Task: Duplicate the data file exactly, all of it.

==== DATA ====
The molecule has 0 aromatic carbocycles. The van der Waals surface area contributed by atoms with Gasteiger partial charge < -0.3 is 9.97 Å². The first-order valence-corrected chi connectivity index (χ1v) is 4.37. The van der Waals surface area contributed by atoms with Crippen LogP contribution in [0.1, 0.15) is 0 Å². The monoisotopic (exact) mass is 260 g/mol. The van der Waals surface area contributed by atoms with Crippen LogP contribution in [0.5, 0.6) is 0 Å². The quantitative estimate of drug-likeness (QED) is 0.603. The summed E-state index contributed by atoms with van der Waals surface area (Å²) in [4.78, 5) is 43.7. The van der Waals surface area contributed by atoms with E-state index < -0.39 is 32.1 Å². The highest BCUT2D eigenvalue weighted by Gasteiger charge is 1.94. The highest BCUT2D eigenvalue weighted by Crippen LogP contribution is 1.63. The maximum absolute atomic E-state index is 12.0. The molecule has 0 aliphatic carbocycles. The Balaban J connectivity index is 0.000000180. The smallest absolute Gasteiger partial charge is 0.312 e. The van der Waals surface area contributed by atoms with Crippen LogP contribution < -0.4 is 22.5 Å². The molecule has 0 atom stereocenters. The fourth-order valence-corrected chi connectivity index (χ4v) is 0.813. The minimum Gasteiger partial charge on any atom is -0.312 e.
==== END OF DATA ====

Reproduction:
The molecule has 0 aromatic carbocycles. The van der Waals surface area contributed by atoms with Gasteiger partial charge < -0.3 is 9.97 Å². The first-order valence-corrected chi connectivity index (χ1v) is 4.37. The van der Waals surface area contributed by atoms with Crippen LogP contribution in [0.1, 0.15) is 0 Å². The monoisotopic (exact) mass is 260 g/mol. The van der Waals surface area contributed by atoms with Crippen LogP contribution in [0.5, 0.6) is 0 Å². The quantitative estimate of drug-likeness (QED) is 0.603. The summed E-state index contributed by atoms with van der Waals surface area (Å²) in [4.78, 5) is 43.7. The van der Waals surface area contributed by atoms with E-state index < -0.39 is 32.1 Å². The highest BCUT2D eigenvalue weighted by Gasteiger charge is 1.94. The highest BCUT2D eigenvalue weighted by Crippen LogP contribution is 1.63. The maximum absolute atomic E-state index is 12.0. The molecule has 0 aliphatic carbocycles. The Balaban J connectivity index is 0.000000180. The smallest absolute Gasteiger partial charge is 0.312 e. The van der Waals surface area contributed by atoms with Crippen LogP contribution < -0.4 is 22.5 Å². The molecule has 0 atom stereocenters. The fourth-order valence-corrected chi connectivity index (χ4v) is 0.813. The minimum Gasteiger partial charge on any atom is -0.312 e.